Running at a prescribed, one-size-fits-all “optimal” cadence doesn’t play as big a role in speed and efficiency as once thought, report researchers.
Since the 1980s, when running coach Jack Daniels noted that the step rate for runners in the 1984 Olympics was about 180 per minute, it’s been widely touted as a means to reduce injury or improve speed, says Geoff Burns, an elite marathoner and a doctoral student in kinesiology at the University of Michigan.
“It’s one of the few biomechanical measures we have that is a gross system-level output for running,” he says.
To each their own
To find out what determines cadence and how much cadence really matters, Burns had the top 20 elite male and female runners record their cadence during the 100K International Association of Ultrarunners World Championship in 2016.
While the average number of steps per minute was 182, the number of steps per minute per mile varied enormously by individual.
“Some ran at 160 steps per minutes and others ran at 210 steps per minute, and it wasn’t related at all to how good they were or how fast they were,” Burns says. “Height influenced it a little bit, but even people who were the same height had an enormous amount of variability.”
The main takeaway for runners is that cadence is highly individual, and your body knows what’s optimal, says Burns, a third-year PhD student in Ronald Zernicke’s lab.
This means runners shouldn’t necessarily try to manipulate cadence to reach the 180 steps, but rather, monitor cadence as their running progresses.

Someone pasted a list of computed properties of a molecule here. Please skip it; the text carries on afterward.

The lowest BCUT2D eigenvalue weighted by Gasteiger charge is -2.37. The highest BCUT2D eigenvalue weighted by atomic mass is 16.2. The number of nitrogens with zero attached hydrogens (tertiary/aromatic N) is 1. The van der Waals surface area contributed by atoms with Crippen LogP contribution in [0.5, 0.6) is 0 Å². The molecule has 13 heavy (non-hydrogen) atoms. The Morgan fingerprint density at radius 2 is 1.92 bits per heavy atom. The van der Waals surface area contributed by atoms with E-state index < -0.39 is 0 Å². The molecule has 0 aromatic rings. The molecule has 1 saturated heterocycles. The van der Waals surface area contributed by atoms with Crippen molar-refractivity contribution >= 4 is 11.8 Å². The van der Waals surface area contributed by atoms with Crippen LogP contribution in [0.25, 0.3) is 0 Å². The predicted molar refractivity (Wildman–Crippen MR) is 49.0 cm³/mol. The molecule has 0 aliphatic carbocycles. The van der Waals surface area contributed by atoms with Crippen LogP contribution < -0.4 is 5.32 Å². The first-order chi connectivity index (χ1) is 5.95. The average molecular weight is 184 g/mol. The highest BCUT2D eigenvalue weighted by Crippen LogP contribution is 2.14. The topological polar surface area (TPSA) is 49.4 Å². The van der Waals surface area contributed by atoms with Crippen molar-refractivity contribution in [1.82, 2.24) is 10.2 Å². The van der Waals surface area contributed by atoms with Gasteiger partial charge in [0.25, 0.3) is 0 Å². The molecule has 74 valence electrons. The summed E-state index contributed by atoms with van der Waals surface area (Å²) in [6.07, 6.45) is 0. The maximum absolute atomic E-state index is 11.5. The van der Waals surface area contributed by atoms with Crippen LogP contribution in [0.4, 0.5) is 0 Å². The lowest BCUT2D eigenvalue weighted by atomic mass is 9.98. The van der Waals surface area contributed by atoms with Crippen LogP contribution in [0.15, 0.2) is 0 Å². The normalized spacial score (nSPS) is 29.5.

“It’s a barometer and not a governor,” he says. “There’s no magical number that’s dogmatically right for everybody.”
For years, many coaches and practitioners thought that cadence should remain constant as speed increases, which required longer steps. Burns says longer steps takes more energy, and his study found that cadence naturally increased four to five steps per minute per mile as runners ran faster.
Other findings surprised Burns, as well. First, runners preserved step cadence through the race, even during the torturous “ultra shuffle” near the end––when racers shuffle across the finish line, barely lifting their feet.
Burns assumed that exhausted runners would take shorter, choppier steps. But surprisingly, when researchers controlled for speed, cadence stayed constant.
Another unexpected finding is that by the end of a race, cadence varied much less per minute, as if the fatigued runner’s body had locked into an optimal steps-per-minute turnover. It’s unclear why, Burns says, but this deserves further study.
An ultramarathon is anything longer than a traditional marathon of 26 miles. As a semi-pro ultramarathoner, Burns spends about two hours a day running and another two hours a day on conditioning––in addition to his doctoral work.
“It’s a really unique symbiotic relationship,” he says. “My running informs my research and helps me not just ask novel questions and gain insight and perspective into the craft, but also helps me refine how I prepare for races.”
The research appears in Applied Physiology.
Source: University of Michigan